Originally published in the summer edition of My Hometown 2021.
There’s no better time for going barefoot than summertime in the South. Kids especially know this to be true.
One summer afternoon when I was eight, I ran barefoot through the soft green crunch of my front yard grass, then suddenly sank my right foot into a bright red ant bed. The ants reacted to my misstep much faster than I did. I had clearly ruined their day, so they quite naturally set out to ruin mine. Within minutes, my foot swelled to twice its size, burning with the white-hot piercing sting of those unforgiving fire ants. As I stared at the blimp that used to be my foot, I tearfully vowed never to go barefoot again.
Thankfully, that was a promise I didn’t keep.
How else would I learn that raindrops falling on your feet feel like chilled pearls that dissolve, run, and cool your soles? That stepping on stones heated by the sun offer the same warmth as a hug? And after a long day, whether it’s a pair of heels, flip-flops, or work boots, nothing feels so good as sliding, pulling, and then kicking off those cages. Carpet, hardwood, and tile come alive under the 7,000 or so nerve endings in our feet. Research shows that barefoot contact with the earth can produce nearly instant changes leading to improved sleep, reduced pain, decreased muscle tension, and lowered stress.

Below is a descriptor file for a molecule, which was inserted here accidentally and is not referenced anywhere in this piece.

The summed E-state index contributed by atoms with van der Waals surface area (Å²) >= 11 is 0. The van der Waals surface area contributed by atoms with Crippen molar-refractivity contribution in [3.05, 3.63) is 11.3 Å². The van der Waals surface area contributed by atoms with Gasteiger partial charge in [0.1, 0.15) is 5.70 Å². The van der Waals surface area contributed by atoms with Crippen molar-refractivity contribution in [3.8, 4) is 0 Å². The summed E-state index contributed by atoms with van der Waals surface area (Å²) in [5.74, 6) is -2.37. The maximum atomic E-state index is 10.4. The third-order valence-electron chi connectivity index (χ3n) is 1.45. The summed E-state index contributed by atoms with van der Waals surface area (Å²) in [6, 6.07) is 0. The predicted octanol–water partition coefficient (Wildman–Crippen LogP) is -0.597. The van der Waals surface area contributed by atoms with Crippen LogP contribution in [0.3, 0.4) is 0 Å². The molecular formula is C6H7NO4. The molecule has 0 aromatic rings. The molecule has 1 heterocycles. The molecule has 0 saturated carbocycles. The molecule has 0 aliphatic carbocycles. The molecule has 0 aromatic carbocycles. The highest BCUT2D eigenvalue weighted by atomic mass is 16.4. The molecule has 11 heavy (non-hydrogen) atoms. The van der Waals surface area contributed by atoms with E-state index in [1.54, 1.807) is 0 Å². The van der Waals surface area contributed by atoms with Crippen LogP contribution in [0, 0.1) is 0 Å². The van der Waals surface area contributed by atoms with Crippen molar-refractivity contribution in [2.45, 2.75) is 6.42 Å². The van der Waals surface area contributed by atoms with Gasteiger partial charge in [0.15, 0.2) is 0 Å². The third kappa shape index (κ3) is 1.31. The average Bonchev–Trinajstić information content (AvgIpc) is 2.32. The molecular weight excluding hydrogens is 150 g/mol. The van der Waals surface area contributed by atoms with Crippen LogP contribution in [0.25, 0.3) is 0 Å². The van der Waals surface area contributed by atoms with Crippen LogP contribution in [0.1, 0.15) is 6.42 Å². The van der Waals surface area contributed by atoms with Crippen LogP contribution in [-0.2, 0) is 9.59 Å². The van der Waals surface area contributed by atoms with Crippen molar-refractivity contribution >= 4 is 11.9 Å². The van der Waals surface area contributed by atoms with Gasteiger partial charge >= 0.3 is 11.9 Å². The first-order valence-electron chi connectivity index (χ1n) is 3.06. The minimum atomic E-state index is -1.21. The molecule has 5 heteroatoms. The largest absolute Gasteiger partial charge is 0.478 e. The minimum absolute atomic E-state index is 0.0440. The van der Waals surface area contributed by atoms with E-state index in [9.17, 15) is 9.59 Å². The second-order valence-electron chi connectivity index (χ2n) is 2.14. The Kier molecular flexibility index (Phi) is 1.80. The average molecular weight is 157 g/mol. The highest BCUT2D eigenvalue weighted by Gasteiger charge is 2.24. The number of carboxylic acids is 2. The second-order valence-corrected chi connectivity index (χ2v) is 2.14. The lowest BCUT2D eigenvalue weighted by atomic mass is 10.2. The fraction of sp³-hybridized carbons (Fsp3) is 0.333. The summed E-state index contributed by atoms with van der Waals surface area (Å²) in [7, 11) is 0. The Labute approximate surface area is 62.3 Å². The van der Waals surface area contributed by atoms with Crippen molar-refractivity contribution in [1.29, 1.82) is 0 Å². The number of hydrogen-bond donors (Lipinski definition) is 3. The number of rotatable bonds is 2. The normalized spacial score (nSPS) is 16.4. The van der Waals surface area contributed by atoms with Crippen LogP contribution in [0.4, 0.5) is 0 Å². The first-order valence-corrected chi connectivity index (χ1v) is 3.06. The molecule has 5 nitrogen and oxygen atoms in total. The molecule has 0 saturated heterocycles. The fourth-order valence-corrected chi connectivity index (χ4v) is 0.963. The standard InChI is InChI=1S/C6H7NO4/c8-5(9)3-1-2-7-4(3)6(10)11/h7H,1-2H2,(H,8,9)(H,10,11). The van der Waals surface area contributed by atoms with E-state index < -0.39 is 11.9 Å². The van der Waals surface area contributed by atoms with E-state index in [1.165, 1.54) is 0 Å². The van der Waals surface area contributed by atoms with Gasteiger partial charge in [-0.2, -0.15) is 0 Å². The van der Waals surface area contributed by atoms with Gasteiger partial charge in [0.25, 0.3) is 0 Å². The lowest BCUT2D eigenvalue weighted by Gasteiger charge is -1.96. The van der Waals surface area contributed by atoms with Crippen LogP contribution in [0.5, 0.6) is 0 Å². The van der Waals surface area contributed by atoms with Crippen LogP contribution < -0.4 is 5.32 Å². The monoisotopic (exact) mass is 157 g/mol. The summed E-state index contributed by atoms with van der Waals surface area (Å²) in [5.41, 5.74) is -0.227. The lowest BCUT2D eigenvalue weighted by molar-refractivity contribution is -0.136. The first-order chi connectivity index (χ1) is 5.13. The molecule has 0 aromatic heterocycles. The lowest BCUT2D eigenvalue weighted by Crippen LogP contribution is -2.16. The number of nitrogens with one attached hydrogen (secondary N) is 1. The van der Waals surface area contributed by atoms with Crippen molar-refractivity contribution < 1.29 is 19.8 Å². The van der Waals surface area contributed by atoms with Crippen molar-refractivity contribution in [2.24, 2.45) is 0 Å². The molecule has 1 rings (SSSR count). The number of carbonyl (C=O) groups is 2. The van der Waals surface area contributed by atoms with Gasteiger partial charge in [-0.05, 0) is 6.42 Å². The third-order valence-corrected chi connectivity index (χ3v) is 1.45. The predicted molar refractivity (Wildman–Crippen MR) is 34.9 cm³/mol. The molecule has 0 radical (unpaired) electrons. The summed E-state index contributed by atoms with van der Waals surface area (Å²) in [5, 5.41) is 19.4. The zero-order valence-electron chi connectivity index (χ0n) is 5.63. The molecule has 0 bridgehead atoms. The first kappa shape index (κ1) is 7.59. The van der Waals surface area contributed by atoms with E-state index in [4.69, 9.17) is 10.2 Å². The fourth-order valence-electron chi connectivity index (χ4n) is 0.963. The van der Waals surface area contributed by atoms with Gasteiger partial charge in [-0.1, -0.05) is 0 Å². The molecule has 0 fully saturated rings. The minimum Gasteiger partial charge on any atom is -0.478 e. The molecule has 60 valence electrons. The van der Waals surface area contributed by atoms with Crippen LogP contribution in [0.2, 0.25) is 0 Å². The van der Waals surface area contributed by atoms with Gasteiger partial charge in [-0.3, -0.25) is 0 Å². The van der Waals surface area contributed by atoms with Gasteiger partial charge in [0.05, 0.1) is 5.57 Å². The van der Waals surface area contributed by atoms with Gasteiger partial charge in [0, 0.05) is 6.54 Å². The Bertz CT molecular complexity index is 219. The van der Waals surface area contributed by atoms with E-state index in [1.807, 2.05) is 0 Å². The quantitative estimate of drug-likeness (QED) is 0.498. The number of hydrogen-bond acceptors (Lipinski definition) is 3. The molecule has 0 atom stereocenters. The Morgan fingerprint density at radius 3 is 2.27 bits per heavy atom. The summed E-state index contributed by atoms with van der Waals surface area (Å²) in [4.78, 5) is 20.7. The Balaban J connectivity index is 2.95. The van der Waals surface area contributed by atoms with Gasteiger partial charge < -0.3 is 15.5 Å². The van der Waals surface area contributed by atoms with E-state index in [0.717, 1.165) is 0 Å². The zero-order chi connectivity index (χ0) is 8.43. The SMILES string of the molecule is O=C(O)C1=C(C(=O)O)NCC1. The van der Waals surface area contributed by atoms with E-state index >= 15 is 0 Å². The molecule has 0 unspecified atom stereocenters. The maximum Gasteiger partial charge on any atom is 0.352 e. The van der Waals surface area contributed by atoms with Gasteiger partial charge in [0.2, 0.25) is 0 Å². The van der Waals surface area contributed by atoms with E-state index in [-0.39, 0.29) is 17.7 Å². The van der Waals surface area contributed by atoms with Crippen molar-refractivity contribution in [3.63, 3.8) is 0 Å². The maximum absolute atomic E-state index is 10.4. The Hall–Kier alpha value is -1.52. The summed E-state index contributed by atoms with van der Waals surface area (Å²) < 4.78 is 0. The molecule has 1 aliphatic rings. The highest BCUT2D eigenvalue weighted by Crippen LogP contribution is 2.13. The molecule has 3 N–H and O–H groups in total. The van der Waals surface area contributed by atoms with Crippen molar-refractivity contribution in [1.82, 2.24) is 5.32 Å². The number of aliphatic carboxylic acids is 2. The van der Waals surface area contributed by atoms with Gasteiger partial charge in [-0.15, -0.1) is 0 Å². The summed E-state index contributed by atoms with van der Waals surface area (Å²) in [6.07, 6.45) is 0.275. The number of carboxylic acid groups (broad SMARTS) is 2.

Ready to kick those kicks to the curb yet?
The one place I think we all agree to leave our shoes behind is the beach. It’s the one silently agreed-upon place where we can park our shoes on the boardwalk and trust they will still be waiting for us when we get back. It’s irresistible––that moment when you step off the rough wooden planks and feel your soles sink into that silky sand. Burying my feet in a mound of sand, curling my toes as I go, I’m always surprised by how cold the sand gets the deeper I dig.
The only beach where I ever kept my shoes on was on a black sand beach in Hawaii. Even then, I couldn’t help but slip off one shoe, balancing like an awkward flamingo, just so I could experience the chilly Pacific firsthand, grazing my toes into the pulverized lava earth.
One of the most memorable days of my life was spent in my bare feet, exploring the natural wonders of a beach in the heart of California’s Big Sur, where the sand turns purple in the sun. I gazed at the vast rolling waves and thought, now, this is a perfect day, and it was at that exact moment a yellow jacket rose from the sand and stung my unsuspecting foot.
For me, going barefoot still takes courage. But, bring on the stings. Life is for living, and how much better is it when you get to experience it in your bare feet?